Stage nine: Arras to Roubaix, 154km
A short, but difficult ending to the first week, stage nine sees the riders tackle 15 cobbled sectors totalling nearly 22km, the greatest distance of cobbles included in the Tour’s last five ventures onto the pavé. A number of these sectors are taken from the parcours of Paris-Roubaix, including the five-star sector of Mons-en-Pévèle.
Stage 10: Annecy to Le Grand-Bornand, 159km
After a rest day by the shores of Lake Annecy the riders face their first mountain test of the race, with four climbs on the way to Le Grand-Bornand. Although the Col de la Colombière, which is crested just 15km from the finish, is probably the best known, the Montée du Plateau des Glières is arguably the toughest, averaging 11.2 per cent for six kilometres, and riders being greeted with a couple of kilometres of gravel roads after the summit.
Stage 11: Albertville to La Rosière, 108km
The shortest of the three stages in the Alps, stage 11 starts off with climbs of the Montée de Bisanne and the Col du Pré, both of which feature long stretches of gradients in double figures, before a more steady climb up to the summit finish in La Rosière.
Stage 12: Bourg-Saint-Maurice to Alpe d’Huez, 175km
Alpe d’Huez returns to the race for the first time since 2015, but before the riders get there they have to get over the other hors-categorie climbs of the Col de la Madeleine and the Col de la Croix de Fer, as well as the spectacular Lacets de Montvernier ise back in 2016. The famous 21 hairpins of the Alpe will then decide the stage winner, with the GC riders having no excuses to hold back with the race heading out of the mountains the following day.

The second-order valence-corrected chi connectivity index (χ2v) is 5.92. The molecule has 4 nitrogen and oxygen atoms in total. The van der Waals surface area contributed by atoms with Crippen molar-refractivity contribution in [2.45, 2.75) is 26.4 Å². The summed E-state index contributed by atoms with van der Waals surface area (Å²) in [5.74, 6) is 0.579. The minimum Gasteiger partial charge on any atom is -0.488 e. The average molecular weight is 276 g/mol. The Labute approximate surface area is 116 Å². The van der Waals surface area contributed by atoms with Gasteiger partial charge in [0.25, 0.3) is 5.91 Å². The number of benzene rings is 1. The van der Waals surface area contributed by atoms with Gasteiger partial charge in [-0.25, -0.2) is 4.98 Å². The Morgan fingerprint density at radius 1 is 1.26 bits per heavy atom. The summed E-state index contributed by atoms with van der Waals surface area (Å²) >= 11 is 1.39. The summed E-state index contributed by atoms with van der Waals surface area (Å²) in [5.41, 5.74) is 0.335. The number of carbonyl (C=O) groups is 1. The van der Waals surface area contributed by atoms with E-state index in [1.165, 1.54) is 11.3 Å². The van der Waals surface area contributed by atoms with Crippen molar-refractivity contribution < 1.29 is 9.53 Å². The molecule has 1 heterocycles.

Stage 13: Bourg d’Oisans to Valence, 169km
After three tough days in the mountains, the peloton can look forward to an easier day on the road to Valence. The finish should suit the sprinters, but don’t write off the chances of a breakaway.
Stage 14: Saint-Paul-Trois-Châteuax to Mende, 187km
The uphill finish the the aerodrome at Mende is a Tour de France regular, with Steve Cummings being the last victor here in 2015. The steep climb of the Côte de la Croix Neuve averages more than 10 per cent for its three kilometres, before a flat finish on the aerodrome runway.
Stage 15: Millau to Carcassonne, 181km
If Peter Sagan has packed his climbing legs, then this stage is tailor-made for the three-time world champion. The finish into the spectacular walled city of Carcassonne is flat, but it is preceded by the 12.3km, 6.3 per cent climb of the Pic de Nore, which the riders will crest just over 40km from the finish.